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Charity And Students Benefit From Enterprising Placement Programme

ellenor has teamed up with Greenwich and Canterbury Christchurch Universities to offer important placement opportunities to students.

Supported by Health Education England, the placements are designed to give people starting a career in nursing or paramedics science a valuable insight into all areas of the profession. For ellenor, the students also enrich the support on offer to patients and families.

The students often already have the qualities needed in end-of-life care, so both ellenor and the university see the placements as mutually beneficial.

Austin Parsons, Senior Lecturer in Paramedics Science at Greenwich, says: “To become a paramedic, as well as academic ability, you need empathy and a desire to help people. You need to show kindness and support and be able to engage with people. Communication is important and the placements help with that. The students need to feel comfortable talking to people. To some of them this comes naturally, but others need to learn these skills.

“Placements are an important part of our students’ academic development and also teach them to build good relationships.”

Part of a paramedic’s role is to communicate not only with the patient but with family members, which can be especially distressing if their loved one is at end of life. In these cases, the family are looking for reassurance, all skills the students learn while working with the nurses at ellenor.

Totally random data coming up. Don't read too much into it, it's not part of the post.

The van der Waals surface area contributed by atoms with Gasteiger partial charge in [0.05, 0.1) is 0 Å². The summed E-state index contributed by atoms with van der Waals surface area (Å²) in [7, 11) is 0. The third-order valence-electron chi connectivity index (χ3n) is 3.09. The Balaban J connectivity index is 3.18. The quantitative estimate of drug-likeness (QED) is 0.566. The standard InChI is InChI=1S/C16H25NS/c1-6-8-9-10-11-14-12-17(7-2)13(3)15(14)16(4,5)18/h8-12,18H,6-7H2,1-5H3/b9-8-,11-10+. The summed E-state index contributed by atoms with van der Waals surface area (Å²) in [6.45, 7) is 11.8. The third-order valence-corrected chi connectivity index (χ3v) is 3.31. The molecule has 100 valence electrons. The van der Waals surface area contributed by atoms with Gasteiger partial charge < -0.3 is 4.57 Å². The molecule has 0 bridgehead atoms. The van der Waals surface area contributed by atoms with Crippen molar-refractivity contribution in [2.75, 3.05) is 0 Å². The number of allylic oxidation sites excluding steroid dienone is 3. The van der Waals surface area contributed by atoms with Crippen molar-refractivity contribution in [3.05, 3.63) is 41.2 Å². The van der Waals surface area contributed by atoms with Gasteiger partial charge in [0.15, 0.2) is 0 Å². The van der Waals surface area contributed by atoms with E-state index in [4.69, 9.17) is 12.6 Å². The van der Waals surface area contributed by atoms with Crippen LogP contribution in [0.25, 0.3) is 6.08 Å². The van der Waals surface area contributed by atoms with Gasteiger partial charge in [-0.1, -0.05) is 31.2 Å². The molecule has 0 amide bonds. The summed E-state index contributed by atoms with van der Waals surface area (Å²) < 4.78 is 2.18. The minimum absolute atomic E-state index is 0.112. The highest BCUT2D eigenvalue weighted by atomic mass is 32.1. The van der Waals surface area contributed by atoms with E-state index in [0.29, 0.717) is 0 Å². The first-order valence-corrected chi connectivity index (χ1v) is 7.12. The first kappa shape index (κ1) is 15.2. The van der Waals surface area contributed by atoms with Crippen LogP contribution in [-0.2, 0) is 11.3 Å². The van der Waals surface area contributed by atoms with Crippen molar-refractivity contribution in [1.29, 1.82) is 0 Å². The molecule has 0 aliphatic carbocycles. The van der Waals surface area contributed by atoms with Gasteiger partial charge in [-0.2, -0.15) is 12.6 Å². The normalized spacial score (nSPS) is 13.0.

Austin says: “Traditionally placements take place within ambulance service and hospitals, but we like to offer other options such as end of life care. It is something key to the role of a paramedic. They often encounter patients undergoing palliative care and this can be an area of anxiety for them.

“Student placements make them think about what happens next after a patient leaves their care. Working in different situations gives them exposure, and they can share what they have learned with other students.

“It is good to learn new skills, to be able to talk to people about dying or manage palliative care and make decisions. Dealing with a patient who is at end of life is a very different situation to one of the calls they would be more likely to expect, to a cardiac arrest for instance.”

Austin explains that in many emergency situations dealt with by paramedics, they work as part of a team with other health professionals, but if they are called to a patient who is near the end of their life, a very different approach may be required, and they may be called on to make quick decisions.

He says: “It’s still all about what is in the best interests of the patient, but what they are trying to achieve is different.”

Austin believes it is good for his students to experience a whole range of patient encounters, including in ITU and maternity wards. Having practised himself for 13 years as a paramedic with the Ambulance Service in Dartford and Gravesend, Austin was always aware of ellenor and the patients with life limiting illnesses that it helps.